It may be time to put down that cell phone—an international panel of experts says cellular phones may possibly cause cancers in humans, reports The Associated Press.

After reviewing possible links between cancer and the electromagnetic radiation found in cell phones, microwaves and radar, the International Agency for Research on Cancer, the cancer arm of the World Health Organization (WHO), found that cell phones may be “possibly carcinogenic,” listing them in the same category as the pesticide DDT.

Last year, results of a large study found no clear link between cancer and mobile phones, but the study faced some controversial questions.

First, the study began with people who already had cancer and asked them to recall how often they used their phones a decade ago, but since many cancerous tumors take decades to develop and cell phone use has changed dramatically, some experts believe it’s still too early to tell what long-term health risks cell phone pose.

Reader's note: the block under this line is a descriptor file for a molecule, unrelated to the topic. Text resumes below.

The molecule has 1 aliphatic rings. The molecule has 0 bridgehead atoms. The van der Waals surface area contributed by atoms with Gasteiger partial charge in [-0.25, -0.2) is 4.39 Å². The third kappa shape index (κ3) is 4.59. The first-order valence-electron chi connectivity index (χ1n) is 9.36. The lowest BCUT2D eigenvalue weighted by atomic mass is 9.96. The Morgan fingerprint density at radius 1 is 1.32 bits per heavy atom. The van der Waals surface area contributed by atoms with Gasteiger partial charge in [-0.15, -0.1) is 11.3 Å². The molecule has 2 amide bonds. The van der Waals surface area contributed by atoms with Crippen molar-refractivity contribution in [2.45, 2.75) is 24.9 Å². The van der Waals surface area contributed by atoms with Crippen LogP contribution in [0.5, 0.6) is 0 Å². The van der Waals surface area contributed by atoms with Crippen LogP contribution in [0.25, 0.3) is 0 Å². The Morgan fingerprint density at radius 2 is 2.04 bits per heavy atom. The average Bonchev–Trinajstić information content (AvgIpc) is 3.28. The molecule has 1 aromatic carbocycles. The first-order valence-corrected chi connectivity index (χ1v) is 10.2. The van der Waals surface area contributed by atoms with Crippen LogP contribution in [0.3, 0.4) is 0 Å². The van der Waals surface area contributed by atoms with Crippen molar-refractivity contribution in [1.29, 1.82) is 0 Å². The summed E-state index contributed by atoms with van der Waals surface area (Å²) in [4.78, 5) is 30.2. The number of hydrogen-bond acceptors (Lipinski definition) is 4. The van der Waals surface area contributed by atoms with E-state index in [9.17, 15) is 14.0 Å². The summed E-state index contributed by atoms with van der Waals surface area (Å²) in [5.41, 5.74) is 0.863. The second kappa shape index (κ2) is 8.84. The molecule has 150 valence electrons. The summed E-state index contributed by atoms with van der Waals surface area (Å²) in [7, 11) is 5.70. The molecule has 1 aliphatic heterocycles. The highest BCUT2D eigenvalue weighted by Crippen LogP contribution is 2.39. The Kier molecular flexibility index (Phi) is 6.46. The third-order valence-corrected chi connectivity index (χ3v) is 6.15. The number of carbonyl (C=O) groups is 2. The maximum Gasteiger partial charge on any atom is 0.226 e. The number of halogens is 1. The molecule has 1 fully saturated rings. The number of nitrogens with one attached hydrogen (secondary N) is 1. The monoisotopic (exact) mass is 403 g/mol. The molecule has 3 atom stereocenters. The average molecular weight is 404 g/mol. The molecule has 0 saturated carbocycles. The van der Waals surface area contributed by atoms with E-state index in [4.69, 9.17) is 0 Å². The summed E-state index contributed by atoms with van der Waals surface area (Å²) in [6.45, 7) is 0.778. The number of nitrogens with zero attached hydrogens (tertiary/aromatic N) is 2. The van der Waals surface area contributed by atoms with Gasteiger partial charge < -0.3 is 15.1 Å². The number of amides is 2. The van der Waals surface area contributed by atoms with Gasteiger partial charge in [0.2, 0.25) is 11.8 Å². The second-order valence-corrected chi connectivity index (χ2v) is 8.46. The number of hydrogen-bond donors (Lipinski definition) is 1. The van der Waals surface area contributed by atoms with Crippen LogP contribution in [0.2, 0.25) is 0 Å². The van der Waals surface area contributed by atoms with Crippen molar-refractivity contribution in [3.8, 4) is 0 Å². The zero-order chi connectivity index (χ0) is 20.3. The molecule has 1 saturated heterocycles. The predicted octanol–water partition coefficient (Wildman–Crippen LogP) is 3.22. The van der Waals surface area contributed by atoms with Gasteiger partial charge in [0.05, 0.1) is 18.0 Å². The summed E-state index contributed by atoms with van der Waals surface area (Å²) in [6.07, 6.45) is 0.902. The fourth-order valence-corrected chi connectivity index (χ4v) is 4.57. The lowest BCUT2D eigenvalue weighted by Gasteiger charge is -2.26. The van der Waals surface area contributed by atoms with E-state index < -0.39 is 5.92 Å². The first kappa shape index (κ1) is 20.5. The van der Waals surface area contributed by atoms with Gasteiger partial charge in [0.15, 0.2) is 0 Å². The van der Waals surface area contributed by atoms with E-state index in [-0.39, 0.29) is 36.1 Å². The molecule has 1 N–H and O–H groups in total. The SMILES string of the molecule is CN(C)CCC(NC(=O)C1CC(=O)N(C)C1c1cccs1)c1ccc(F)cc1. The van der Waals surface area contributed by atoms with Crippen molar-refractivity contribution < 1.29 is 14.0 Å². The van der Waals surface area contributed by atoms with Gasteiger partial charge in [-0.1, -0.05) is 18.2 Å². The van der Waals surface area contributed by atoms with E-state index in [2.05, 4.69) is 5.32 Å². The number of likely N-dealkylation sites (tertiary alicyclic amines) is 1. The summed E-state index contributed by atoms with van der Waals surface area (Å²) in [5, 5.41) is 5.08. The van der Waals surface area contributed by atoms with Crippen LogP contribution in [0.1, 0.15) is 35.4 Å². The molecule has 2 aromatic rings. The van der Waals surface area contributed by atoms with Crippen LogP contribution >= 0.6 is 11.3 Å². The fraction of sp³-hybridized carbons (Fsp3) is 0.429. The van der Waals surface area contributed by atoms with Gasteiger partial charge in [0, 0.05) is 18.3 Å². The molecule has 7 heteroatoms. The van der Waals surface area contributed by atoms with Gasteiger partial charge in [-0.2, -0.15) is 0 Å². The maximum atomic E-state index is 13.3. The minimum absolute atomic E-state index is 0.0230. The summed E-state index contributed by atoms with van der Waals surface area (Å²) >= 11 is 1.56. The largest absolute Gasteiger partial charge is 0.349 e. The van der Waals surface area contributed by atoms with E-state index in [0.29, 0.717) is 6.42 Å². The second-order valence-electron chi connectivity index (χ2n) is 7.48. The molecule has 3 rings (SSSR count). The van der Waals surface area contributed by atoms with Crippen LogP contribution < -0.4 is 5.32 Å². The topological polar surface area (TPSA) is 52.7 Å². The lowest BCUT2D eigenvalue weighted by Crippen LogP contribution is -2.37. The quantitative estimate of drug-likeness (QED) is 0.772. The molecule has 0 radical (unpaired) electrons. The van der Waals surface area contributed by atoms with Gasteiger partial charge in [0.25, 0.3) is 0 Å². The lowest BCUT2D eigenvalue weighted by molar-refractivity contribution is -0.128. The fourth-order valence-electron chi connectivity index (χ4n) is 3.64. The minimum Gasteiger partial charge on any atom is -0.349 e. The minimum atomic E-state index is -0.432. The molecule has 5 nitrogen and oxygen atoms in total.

Second, because cell phones are so popular (with nearly three quarters of the world’s population using them), it is nearly impossible to find a control group of non-users to study and match against participants.

Finally, the study did show a hint of a possible connection between heavy phone use and glioma, a rare but deadly type of brain tumor. However, the numbers in the group were so small, no case could be made.

In about 30 other studies done in Europe, New Zealand and the United States, patients with brain tumors did not report using their phones more than cancer-free people. Also, a recent U.S. National Institutes of Health report found that cell phone use can speed up brain activity but there are no known dangerous health effects.

The International Agency for Research on Cancer will pass its assessment to WHO and national health agencies for guidelines on cell phone use.